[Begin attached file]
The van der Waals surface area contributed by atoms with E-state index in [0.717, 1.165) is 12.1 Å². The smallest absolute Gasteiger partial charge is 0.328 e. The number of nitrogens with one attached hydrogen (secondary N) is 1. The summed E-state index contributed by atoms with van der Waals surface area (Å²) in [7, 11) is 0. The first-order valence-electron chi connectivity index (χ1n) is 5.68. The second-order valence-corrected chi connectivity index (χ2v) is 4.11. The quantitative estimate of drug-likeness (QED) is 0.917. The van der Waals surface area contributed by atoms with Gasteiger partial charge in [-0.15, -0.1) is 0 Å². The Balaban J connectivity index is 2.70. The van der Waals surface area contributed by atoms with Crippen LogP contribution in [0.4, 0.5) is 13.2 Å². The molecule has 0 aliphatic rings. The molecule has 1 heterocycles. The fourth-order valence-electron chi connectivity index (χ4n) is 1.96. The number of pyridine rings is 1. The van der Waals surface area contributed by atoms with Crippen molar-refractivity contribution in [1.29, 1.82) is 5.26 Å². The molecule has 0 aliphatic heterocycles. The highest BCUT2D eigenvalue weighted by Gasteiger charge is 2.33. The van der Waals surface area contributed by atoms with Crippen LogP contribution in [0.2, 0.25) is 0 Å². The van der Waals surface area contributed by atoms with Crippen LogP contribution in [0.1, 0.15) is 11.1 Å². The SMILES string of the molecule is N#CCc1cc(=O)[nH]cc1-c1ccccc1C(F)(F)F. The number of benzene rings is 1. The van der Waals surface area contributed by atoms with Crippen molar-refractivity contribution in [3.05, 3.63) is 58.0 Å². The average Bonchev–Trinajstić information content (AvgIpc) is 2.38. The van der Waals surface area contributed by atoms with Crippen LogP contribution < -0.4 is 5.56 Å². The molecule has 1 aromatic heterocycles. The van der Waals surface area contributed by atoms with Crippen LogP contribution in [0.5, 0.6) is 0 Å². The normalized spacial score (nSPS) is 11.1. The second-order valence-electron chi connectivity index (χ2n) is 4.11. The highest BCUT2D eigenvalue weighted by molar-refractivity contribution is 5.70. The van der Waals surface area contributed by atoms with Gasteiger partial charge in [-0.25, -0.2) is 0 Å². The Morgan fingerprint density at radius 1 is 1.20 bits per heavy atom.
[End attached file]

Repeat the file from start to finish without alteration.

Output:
The van der Waals surface area contributed by atoms with E-state index in [0.717, 1.165) is 12.1 Å². The smallest absolute Gasteiger partial charge is 0.328 e. The number of nitrogens with one attached hydrogen (secondary N) is 1. The summed E-state index contributed by atoms with van der Waals surface area (Å²) in [7, 11) is 0. The first-order valence-electron chi connectivity index (χ1n) is 5.68. The second-order valence-corrected chi connectivity index (χ2v) is 4.11. The quantitative estimate of drug-likeness (QED) is 0.917. The van der Waals surface area contributed by atoms with Gasteiger partial charge in [-0.15, -0.1) is 0 Å². The Balaban J connectivity index is 2.70. The van der Waals surface area contributed by atoms with Crippen LogP contribution in [0.4, 0.5) is 13.2 Å². The molecule has 0 aliphatic rings. The molecule has 1 heterocycles. The fourth-order valence-electron chi connectivity index (χ4n) is 1.96. The number of pyridine rings is 1. The van der Waals surface area contributed by atoms with Crippen molar-refractivity contribution in [1.29, 1.82) is 5.26 Å². The molecule has 0 aliphatic heterocycles. The highest BCUT2D eigenvalue weighted by Gasteiger charge is 2.33. The van der Waals surface area contributed by atoms with Crippen LogP contribution in [0.2, 0.25) is 0 Å². The van der Waals surface area contributed by atoms with Crippen LogP contribution in [0.1, 0.15) is 11.1 Å². The SMILES string of the molecule is N#CCc1cc(=O)[nH]cc1-c1ccccc1C(F)(F)F. The number of benzene rings is 1. The van der Waals surface area contributed by atoms with Crippen molar-refractivity contribution in [3.05, 3.63) is 58.0 Å². The average Bonchev–Trinajstić information content (AvgIpc) is 2.38. The van der Waals surface area contributed by atoms with Crippen LogP contribution < -0.4 is 5.56 Å². The molecule has 1 aromatic heterocycles. The van der Waals surface area contributed by atoms with Crippen LogP contribution in [0.5, 0.6) is 0 Å². The normalized spacial score (nSPS) is 11.1. The second-order valence-electron chi connectivity index (χ2n) is 4.11. The highest BCUT2D eigenvalue weighted by molar-refractivity contribution is 5.70. The van der Waals surface area contributed by atoms with Gasteiger partial charge in [-0.25, -0.2) is 0 Å². The Morgan fingerprint density at radius 1 is 1.20 bits per heavy atom.